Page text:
From The Economist: A study by Kevin Daly of Goldman Sachs has measured the gender employment-rate gap (the male employment rate minus the female one) in several countries. Some findings:

1. In Spain and Italy the employment gap is over 20% (low rate of labor force participation for women), in contrast with Sweden's 4% (almost equal participation rate for men and women), see top graph above.

2. Increasing the rate of female labor force participation could increase economic growth by as much as 13% in the Euro-zone.

3. Higher female emploment does not reduce fertility rates: in countries with a smaller gap (like Sweden, Denmark, Iceland and even the U.S.), women tend to have more babies (see bottom chart above) than in higher gap countries (like Italy and Spain). (MP: This surprises me, I would expect countries like Spain, Greece and Italy with low labor force participation rates for women to have higher fertilty rates, not lower).

4. The tax burden on second earners explains some of the employment gap. In both Spain and Italy second earners pay considerably more tax then their partners do, whereas in Sweden the rate is the same.

Housing Market: Good News, Bad News

Total existing-home sales fell 8.4% to a seasonally adjusted annual rate of 6.12 million units in March. That compares to a pace of 6.68 million in February, and is 11.3% below the 6.90 million-unit level in March 2006. The national median existing-home price for all housing types was $217,000 in March, which is 0.3% below March 2006 when the median was $217,600.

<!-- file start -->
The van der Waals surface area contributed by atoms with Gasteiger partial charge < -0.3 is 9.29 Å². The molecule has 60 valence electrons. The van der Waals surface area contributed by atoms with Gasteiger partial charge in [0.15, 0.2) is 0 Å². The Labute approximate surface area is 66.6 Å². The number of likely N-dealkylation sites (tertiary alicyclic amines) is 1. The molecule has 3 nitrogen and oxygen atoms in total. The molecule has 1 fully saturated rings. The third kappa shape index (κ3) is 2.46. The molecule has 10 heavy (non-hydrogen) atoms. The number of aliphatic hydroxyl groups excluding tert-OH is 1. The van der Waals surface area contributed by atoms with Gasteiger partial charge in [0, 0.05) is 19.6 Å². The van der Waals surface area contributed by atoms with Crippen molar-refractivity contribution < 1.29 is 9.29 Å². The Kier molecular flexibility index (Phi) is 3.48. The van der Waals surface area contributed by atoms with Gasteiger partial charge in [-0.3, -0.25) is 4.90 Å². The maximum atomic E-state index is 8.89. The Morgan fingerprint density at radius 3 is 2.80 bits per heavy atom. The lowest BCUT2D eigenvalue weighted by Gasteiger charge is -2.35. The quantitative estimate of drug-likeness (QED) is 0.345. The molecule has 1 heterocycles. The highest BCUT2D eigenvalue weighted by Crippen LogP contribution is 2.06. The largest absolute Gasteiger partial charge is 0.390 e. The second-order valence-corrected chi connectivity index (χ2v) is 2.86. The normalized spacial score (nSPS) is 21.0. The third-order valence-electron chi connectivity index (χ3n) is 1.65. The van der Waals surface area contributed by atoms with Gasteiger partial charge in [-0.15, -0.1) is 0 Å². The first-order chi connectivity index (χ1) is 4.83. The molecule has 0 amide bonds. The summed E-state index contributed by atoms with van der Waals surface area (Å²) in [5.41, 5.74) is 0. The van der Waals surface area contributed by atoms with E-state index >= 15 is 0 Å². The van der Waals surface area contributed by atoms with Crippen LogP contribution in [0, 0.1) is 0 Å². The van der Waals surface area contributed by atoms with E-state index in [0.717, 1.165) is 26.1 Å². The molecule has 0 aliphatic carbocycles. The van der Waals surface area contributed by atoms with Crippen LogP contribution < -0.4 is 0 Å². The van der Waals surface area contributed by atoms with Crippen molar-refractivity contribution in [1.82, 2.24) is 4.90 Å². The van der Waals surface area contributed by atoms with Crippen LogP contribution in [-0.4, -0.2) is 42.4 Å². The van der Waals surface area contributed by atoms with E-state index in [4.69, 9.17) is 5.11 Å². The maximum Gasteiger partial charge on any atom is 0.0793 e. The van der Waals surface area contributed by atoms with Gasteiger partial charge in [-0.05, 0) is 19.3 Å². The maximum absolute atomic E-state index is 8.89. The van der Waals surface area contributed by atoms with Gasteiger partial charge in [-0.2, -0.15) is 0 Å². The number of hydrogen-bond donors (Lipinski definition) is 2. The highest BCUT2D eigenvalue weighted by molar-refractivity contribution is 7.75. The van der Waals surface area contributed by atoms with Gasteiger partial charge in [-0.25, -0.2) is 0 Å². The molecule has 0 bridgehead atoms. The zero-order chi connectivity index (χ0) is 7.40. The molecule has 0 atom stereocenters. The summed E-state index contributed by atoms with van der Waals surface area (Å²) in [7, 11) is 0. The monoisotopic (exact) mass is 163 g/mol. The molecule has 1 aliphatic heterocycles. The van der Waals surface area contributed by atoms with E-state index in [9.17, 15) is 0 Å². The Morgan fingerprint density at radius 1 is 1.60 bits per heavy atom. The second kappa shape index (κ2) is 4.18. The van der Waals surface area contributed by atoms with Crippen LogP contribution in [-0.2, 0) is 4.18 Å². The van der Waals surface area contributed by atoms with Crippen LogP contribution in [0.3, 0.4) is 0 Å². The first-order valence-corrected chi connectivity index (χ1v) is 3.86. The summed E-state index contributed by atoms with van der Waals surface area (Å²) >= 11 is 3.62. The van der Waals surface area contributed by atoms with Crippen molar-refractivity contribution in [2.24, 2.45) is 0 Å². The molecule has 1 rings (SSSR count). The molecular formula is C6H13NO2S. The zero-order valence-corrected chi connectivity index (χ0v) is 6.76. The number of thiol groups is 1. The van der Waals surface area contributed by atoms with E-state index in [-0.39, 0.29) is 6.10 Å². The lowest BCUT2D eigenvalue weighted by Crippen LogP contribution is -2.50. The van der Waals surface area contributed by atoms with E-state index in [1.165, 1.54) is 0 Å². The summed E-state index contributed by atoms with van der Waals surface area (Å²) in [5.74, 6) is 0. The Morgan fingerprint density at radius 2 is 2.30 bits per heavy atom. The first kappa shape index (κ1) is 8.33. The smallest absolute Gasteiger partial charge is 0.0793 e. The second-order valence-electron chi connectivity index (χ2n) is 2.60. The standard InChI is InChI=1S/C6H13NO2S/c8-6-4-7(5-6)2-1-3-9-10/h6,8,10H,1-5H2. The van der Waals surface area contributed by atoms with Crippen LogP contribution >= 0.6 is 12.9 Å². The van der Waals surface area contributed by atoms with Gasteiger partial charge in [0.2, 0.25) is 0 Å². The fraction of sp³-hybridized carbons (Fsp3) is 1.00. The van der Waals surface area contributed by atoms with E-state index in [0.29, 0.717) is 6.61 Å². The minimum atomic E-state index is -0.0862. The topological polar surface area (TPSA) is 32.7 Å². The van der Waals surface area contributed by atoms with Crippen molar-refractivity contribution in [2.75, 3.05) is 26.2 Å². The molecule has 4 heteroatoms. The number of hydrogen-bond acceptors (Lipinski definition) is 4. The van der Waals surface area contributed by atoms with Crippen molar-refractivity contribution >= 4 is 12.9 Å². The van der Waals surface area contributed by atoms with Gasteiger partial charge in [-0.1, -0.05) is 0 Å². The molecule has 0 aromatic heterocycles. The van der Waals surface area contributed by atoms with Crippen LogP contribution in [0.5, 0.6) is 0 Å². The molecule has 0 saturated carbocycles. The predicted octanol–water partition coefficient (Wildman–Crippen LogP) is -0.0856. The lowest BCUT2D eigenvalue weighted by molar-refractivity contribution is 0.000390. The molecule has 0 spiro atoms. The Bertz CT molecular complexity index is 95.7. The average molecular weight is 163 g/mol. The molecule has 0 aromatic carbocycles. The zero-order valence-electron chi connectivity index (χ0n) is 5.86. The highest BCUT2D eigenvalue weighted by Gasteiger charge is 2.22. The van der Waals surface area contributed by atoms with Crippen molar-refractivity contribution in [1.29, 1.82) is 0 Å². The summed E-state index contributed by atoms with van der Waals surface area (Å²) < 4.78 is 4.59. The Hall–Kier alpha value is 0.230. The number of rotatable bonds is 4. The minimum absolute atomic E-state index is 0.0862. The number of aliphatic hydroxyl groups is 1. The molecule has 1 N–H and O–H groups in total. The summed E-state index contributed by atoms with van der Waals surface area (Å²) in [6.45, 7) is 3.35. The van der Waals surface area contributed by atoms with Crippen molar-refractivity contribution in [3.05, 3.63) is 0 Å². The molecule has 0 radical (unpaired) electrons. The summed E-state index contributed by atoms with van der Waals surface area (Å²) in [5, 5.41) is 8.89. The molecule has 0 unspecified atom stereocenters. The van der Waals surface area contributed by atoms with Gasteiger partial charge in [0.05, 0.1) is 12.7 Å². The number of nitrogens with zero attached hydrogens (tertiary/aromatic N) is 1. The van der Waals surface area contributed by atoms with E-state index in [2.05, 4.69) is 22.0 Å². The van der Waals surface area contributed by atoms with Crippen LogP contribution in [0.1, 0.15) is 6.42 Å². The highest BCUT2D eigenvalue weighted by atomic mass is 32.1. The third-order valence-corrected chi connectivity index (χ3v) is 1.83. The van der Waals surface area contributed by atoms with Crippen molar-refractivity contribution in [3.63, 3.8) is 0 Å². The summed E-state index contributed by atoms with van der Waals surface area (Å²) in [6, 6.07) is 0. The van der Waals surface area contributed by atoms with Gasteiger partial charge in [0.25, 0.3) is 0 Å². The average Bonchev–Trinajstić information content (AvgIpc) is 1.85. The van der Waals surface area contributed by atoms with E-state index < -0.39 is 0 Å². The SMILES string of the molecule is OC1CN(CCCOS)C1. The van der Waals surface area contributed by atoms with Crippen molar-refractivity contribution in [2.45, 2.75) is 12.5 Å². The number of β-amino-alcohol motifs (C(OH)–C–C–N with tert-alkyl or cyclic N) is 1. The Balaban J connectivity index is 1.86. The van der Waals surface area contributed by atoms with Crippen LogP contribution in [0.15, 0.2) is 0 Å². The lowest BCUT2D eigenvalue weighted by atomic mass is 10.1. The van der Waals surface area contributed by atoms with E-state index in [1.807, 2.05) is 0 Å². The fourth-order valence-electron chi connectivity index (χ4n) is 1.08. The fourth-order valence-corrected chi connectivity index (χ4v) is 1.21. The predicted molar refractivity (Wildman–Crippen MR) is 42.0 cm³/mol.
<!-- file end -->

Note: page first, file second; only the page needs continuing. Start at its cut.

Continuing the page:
Headlines and stories about yesterday's March sales report included "
Weather Hits March Existing-Home Sales After Three Monthly Gains," "Weather Curtails Existing-Home Sales," both from the National Association of Realtors, and "House Prices Slide as Property Glut Grows" from the WSJ.

One statistic in the monthly
real estate sales report that doesn't always get a lot of attention is the "months supply of inventory at the current sales rate," which I think is one the best measures of the condition of the housing market. The current value is 7.34 months, which means it would take 7.34 months (until the first week of December) to sell the current inventory of homes (3.745 million) at the current sales rate (510,000 homes per month).